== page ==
Plagued by power cuts, Ethiopia's bid to becoming a hub for manufacturing will depend on raising power production. The country plans to boost generating capacity to 10,000 megawatts from 2,000 MW now within three to five years.
Much of the additional power would be generated from the 6,000 MW Grand Renaissance Dam under construction on the Nile.
Sufian said some of the proceeds from the Eurobond will be used to construct transmission lines connecting Ethiopia with Djibouti, as well as building two sugar factories in the country's eastern and southern regions.
Despite strong growth, Ethiopia has limited hard currency earnings, making its debt-servicing capacity weaker than some African states. Analysts believe it will also be more difficult for Ethiopia to build foreign reserves, which now cover little more than two months of imports.
Ethiopia's 'Islam Lesson' for the West
Yet another Christian church was destroyed by Muslims in Ethiopia—this time by local authorities.
Heaven's Light Church, which served some 100 evangelical Christians, was demolished last November 28. The church had stood and functioned in the Muslim-majority city of Harar for five years. In the days preceding the destruction, officials forcibly removed the church's exterior sign and warned believers not to worship there, citing complaints by a local Muslim. Officials further told church members who had previously congregated at the church "not to gather under what remains of the church building." Accordingly, Christians are now meeting in homes of individual believers.
Prior to the demolition of the church, when some Christian leaders protested, they were illegally detained, released only after community members, "outraged by the wrongful detentions," called "for their immediate release," reported International Christian Concern, a rights advocacy group supporting the Christians:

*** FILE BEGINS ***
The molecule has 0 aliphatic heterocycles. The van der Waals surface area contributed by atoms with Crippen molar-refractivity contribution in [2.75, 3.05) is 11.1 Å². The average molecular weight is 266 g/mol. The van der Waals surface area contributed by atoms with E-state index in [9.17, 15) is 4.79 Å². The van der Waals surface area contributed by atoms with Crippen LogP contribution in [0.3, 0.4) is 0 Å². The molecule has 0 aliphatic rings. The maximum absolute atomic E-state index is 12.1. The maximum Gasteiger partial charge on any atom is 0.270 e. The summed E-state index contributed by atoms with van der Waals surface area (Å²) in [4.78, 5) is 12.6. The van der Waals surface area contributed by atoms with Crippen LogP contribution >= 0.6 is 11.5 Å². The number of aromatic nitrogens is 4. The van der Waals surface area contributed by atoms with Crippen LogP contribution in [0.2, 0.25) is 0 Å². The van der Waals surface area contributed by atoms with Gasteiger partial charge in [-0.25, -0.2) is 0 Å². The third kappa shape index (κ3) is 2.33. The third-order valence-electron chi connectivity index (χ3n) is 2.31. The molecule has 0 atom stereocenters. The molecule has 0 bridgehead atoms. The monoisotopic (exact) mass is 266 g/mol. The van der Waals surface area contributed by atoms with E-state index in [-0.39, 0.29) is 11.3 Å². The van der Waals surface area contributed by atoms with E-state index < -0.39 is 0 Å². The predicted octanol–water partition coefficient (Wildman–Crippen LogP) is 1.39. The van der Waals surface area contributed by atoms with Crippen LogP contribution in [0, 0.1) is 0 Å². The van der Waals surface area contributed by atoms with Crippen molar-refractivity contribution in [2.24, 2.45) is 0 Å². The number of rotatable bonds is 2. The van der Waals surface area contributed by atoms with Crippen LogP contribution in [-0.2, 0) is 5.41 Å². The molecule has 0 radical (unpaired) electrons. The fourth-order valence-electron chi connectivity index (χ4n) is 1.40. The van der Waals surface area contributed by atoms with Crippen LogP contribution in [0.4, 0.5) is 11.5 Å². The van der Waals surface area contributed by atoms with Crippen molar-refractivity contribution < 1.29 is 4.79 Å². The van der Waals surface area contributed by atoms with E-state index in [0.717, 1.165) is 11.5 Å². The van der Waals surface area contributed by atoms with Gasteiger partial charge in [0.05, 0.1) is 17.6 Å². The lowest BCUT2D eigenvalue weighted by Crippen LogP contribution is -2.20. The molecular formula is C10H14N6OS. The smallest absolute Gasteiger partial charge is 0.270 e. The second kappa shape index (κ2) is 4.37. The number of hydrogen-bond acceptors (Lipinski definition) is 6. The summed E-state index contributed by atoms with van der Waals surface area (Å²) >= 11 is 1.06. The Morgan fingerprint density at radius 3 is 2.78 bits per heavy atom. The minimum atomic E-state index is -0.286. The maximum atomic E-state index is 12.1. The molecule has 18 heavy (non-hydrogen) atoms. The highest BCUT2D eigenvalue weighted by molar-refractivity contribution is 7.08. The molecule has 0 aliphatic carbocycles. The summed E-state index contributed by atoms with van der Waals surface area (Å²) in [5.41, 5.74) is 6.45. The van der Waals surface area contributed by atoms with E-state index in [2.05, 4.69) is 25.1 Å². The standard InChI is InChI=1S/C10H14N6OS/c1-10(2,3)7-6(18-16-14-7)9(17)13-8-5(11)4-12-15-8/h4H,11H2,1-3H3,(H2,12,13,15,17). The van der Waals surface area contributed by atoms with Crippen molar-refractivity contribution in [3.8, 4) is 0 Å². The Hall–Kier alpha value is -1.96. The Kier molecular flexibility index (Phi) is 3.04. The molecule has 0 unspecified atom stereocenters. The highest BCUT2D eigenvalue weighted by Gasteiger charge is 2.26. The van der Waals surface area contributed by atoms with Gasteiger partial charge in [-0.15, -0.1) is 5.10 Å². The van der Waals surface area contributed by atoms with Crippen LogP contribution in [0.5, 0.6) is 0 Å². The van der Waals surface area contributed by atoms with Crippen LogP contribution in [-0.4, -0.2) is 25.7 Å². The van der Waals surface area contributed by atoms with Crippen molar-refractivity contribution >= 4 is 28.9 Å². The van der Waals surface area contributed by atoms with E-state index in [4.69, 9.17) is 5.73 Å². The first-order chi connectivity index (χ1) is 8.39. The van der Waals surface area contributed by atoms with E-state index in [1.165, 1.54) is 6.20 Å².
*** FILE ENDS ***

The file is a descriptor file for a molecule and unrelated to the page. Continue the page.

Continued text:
Ethiopia’s rapid growth: Miracle or mirage?
December 14 2014 at 10:42am
By William Gumede
Ethiopia, like many of Africa’s new growing economies, began achieving high growth rates from a low base, writes William Gumede.
Thirty years ago, in 1984, Ethiopia was plunged into a terrifying famine, with hundreds of thousands starving to death and the economy in freefall.
For aboutt 10 years, the country has notched up double-digit economic growth rates. The average annual rate in the past 10 years has been 10.9 percent, according to figures from the African Development Bank.
By contrast, other sub-Saharan African economies grew 5.4 percent on average in the same period.
By the end of the 2012-13 fiscal year, Ethiopia’s economy had grown by 9.7 percent, according to the 2014 Economic Report on Africa from the UN Economic Commission for Africa. This year it will probably show bumper growth.
Ethiopia, like many of Africa’s new growing economies, began achieving high growth rates from a low base. Of course, in spite of its stellar growth, Ethiopia remains one of the poorest countries in the world.
It wants to become a middle-income country by 2025. This is defined by the World Bank as a country with a gross national income for each person of about $1 430 (about R16 500) a year. Ethiopia’s figure is low: $470 compared with $3 187 in Egypt and $7 508 in South Africa.
What is fuelling Ethiopia’s high growth rates? The large services sector and agricultural production have been significant factors. The country’s main exports include coffee, horticultural products and livestock.
Agriculture has been increasingly commercialised. Services are the largest sector because of the rapid increases in the size of the public sector, in financial intermediation, public administration and in retail business activities.